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1. For One Sample Test Around the Mean.

1.1    Calculating Confidence Intervals 

A Confidence Interval is an interval or range of numbers.  It is calculated around a "point estimate" (such as the mean of a group of numbers). We calculate confidence intervals for continuous numbers because we can not estimate one number out of infinitely.  We use confidence intervals to estimate how far the point estimate is from the parameter of a population of a specific level of confidence.

Large Sample Confidence Intervals for a Population Mean

Z Statistic A statistic having the standard normal (or Gaussian) distribution. It arises in test of a mean which is compared to a known variance.

  1. Large Sample > or = to 30

  2. Use when population variances are known or unknown

  3. Sampling From Independent Normal Distributions 

  4. One Sided or Two Sided test 

  5. One mean/average known

The following formulas are for two sided test.  Confidence intervals come with two sides.

You may also use the t test formula if population variance is unknown.

Small Sample Confidence Intervals for a Population Mean

Degrees of Freedom Are the number of independent elements that go into a statistic. An independent comparison. Number of pieces of information that are independent of one another in that they cannot be deduced from one another.  The t test requires one to use Degrees of Freedom with looking up the correct values in the t tables.

When the level of confidence and sample standard deviation remain the same, a confidence interval for a population mean based on a sample of n = 100 will be narrower than a confidence interval for a population mean based on a sample of n = 50.

Information created by Craig Stevens Based on material found in a couple of different texts.

Bottom more appropriate for confidence intervals (two sided in nature).

Determine the Sample Size 

B = the value farthest away from the population that you will allow the sample mean to be.  the "n" will be the size of the sample required for us to be confident (to some degree, i.e. 95%) of our answer.  

 

Confidence Intervals for Parameters of Finite Populations

  • point estimate = a one-number estimate of the value of a population parameter 
  • population parameter = a descriptive measure of the population) 
  • p = population proportion 
  • p hat = sample proportion
  • When the sample size and the sample proportion remain the same, a 90% confidence interval for a population proportion (p hat) will be narrower than the 99% confidence interval for p.  The bell shaped curve will have narrower distance between the standard deviations.
  • When the level of confidence and sample proportion remain the same, a confidence interval for a population proportion (p hat) based on a sample of n = 100 will be wider than a confidence interval for p based on a sample of n = 400
  • When the level of confidence and sample size remain the same, a confidence interval for a population proportion p will be wider when is larger than when it is smaller.

 

Determining Sample Size for Confidence Interval for p

 

B = the value farthest away from the population that you will allow the sample mean to be.  the "n" will be the size of the sample required for us to be confident (to some degree, i.e. 95%) of our answer.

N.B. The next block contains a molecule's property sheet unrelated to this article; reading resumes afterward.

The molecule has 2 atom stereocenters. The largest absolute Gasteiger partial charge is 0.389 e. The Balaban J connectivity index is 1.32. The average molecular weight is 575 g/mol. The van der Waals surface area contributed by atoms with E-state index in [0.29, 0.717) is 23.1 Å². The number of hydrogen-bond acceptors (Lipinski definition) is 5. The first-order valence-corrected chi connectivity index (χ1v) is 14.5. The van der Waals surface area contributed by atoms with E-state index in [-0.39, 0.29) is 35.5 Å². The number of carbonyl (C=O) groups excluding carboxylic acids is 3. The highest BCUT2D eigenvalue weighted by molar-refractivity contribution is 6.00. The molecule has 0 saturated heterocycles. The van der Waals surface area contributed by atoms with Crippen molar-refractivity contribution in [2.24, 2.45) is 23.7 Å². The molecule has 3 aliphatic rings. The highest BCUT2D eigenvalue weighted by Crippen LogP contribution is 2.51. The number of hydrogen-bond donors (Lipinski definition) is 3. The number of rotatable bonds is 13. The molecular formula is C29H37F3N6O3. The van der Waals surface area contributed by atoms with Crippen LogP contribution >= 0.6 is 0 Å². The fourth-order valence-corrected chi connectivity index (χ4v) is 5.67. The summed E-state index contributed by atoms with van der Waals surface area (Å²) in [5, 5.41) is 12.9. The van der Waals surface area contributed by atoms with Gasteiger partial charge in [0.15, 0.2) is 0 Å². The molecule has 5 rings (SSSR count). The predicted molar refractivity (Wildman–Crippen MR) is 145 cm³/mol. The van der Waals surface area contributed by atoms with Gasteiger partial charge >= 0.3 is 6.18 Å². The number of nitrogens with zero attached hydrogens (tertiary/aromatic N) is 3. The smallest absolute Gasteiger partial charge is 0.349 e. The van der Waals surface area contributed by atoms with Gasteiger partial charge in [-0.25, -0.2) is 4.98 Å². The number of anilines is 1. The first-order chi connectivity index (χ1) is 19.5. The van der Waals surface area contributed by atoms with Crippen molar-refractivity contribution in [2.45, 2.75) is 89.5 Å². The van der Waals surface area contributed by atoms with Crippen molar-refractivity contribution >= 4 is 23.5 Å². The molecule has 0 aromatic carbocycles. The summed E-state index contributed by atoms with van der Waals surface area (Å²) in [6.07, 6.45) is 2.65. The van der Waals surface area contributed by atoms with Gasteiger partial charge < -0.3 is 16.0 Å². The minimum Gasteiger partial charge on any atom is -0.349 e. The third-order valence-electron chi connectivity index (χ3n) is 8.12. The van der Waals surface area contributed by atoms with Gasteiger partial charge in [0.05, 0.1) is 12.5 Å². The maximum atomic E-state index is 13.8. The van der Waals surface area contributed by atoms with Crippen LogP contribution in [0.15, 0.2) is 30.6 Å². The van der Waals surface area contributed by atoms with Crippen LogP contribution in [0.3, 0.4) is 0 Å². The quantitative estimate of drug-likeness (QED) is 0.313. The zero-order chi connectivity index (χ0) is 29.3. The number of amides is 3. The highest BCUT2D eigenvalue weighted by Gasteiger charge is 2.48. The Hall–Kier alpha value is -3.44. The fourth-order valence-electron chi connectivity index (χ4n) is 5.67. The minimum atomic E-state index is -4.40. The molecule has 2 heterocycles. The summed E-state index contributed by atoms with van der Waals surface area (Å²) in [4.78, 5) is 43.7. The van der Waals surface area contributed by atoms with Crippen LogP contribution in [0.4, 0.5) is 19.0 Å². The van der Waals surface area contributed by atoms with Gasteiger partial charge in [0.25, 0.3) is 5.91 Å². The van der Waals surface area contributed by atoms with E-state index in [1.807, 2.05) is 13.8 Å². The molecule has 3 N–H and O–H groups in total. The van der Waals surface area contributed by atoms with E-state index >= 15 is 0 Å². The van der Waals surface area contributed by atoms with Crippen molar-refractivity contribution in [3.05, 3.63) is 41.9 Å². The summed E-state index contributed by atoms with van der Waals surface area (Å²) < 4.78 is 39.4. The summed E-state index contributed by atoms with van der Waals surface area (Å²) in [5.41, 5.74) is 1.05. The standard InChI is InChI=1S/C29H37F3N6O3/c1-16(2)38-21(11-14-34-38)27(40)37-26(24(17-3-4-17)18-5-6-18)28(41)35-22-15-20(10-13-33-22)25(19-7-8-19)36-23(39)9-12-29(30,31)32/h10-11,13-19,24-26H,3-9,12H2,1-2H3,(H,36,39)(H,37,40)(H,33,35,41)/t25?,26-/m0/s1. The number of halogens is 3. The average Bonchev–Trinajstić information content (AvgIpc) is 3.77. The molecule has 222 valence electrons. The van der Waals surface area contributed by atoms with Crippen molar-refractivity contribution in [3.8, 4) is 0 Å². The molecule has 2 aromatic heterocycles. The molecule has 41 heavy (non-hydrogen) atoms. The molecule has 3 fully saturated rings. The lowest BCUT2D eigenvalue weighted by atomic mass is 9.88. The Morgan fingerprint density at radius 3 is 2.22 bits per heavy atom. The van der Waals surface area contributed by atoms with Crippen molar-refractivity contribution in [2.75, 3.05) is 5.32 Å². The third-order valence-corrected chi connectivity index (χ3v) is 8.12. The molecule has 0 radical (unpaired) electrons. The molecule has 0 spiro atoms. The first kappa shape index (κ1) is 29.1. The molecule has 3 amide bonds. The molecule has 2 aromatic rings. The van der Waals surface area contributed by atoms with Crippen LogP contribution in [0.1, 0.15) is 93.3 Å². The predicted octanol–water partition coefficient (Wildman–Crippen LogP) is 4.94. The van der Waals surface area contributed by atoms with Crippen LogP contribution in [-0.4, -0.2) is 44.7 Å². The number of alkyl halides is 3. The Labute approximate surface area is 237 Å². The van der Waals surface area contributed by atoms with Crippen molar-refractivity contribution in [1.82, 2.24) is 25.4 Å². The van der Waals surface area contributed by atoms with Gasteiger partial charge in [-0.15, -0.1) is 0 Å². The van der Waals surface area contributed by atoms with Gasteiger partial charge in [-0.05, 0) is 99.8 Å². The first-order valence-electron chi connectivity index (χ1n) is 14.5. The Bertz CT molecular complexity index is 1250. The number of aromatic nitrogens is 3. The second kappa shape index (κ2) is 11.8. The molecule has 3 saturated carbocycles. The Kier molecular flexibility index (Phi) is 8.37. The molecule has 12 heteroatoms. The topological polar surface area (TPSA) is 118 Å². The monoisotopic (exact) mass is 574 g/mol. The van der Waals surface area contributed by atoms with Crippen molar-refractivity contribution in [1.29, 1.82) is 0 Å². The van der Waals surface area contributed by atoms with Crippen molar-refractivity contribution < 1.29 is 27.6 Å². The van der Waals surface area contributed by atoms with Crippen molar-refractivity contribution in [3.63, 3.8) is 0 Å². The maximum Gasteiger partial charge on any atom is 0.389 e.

p = population proportion 

Confidence Intervals for Population Mean and Total for a Finite Population

For a large (n > or = to 30) random sample of measurements selected without replacement from a population of size N.

Confidence Intervals for Proportion of and Total Number of Units when Sampling a Finite Population

For a large random sample of measurements selected without replacement from a population of size N

 

1.2    Hypothesis Testing

Null and Alternative Hypotheses

Ho = The null hypothesis, is a statement of the basic proposition being tested. The statement generally represents the status quo and is not rejected unless there is convincing sample evidence that it is false.

Ha = The alternative or research hypothesis, is an alternative (to the null hypothesis) statement that will be accepted only if there is convincing sample evidence that it is true.

Six Steps of Hypothesis Testing 

  1. Determine null and alternative hypotheses 
  2. Specify level of significance (probability of Type I error) ? 
  3. Select the test statistic that will be used. 
  4. Collect the sample data and compute the value of the test statistic. 
  5. Use the value of the test statistic to make a decision using a rejection point or a p-value. 
  6. Interpret statistical result in (real-world) managerial terms

 

Examples From our Textbook

Large Sample Tests about a Mean: Testing a One-Sided Alternative Hypothesis

If the sampled population is normal or if n is large, we can reject H0: m = m0 at the a level of significance (probability of Type I error equal to a) if and only if the appropriate rejection point condition holds.

Large Sample Tests about Mean: p-Values

The p-value = the observed level of significance =  the probability of observing a value of the test statistic greater than or equal to z when Ho is true.  It measures the weight of the evidence against the null hypothesis and is also the smallest value of alpha for which we can reject Ho.

Large Sample Tests about a Mean: Testing a Two-Sided Alternative Hypothesis

Small Sample Tests about a Population Mean 

Hypothesis Tests about a Population Proportion 

Type II Error Probabilities and Sample Size Determination 

The Chi-Square Distribution 

Statistical Inference for a Population Variance

 

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